The evolution of the concept of God and God’s nature is an important theological issue. In part II of his book on Christianity’s history, Gonzalez (2010) explains that more modern understandings of God as a caring entity and humanity’s father have been preceded by earlier concepts perceiving the Sun, which supports life, as a form of deity. The early Christian Church came to the realization of God’s multi-dimensional nature, including the Trinity doctrine, gradually and mainly emphasized God’s and Jesus’s divinity without stating their oneness explicitly (Gonzalez, 2010). The opportunity for salvation and God’s impartiality in saving individuals was another point of philosophical development for the church. Particularly, the Christian Church has gradually expanded its understanding of God’s ability to grant salvation regardless of one’s social status (Gonzalez, 2010). They claimed that wealthy individuals could be saved just like their poorer counterparts. This can be perceived as the realization of God’s love for everyone devoted to the avoidance of sin.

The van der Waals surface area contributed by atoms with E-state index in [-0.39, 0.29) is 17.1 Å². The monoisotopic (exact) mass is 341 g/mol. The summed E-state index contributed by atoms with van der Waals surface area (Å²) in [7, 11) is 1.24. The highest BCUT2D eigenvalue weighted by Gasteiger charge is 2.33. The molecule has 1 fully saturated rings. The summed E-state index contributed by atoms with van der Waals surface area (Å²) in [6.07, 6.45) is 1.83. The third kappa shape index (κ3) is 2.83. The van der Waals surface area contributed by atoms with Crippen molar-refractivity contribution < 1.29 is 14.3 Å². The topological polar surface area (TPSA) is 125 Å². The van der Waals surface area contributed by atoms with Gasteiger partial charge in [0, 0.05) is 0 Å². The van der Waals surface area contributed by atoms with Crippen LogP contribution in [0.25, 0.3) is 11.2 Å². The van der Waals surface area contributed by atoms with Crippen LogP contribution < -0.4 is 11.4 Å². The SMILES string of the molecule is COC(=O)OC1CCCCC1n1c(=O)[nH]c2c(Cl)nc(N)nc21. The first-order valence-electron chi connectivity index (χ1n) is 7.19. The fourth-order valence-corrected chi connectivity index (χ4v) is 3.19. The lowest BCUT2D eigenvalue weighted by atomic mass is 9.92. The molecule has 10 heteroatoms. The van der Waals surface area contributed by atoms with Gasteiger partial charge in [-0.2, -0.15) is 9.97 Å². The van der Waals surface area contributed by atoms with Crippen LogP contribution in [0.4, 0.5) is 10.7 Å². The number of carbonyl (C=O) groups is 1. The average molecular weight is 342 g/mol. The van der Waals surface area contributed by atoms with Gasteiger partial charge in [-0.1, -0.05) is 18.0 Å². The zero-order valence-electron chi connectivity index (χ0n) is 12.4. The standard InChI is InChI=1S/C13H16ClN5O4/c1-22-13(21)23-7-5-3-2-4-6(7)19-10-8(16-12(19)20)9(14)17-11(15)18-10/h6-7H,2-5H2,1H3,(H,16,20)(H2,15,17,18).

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The early church’s methods to develop such understandings and declare them present another crucial research question. Such methods might include the leaders’ true devotion to the concept of an omniscient and omnipotent entity. It resulted in the inability to place human figures, even those with the noblest character, above God and the readiness to denote a clear hierarchy between the creator and the creation.
As for the involved methods, the conversion of Constantine to Christianity and his nephew Julian’s rise to power challenged church leaders to proclaim their priorities and opinions on God’s place above any human. Despite the associated risks, church leaders preferred to be open about God’s nature as an entity deserving “their ultimate loyalty” that outperformed the devotion to any leader, including emperors (Gonzalez, 2010, p. 148). Therefore, for church leaders, remaining firm in their priorities was a consciously selected strategy to avoid rhetorics that would make God the loyal helper of the powerful.
Gonzalez, J. L. (2010). The story of Christianity: The early church to the dawn of the reformation (Vol. 1, 2nd ed.). HarperOne.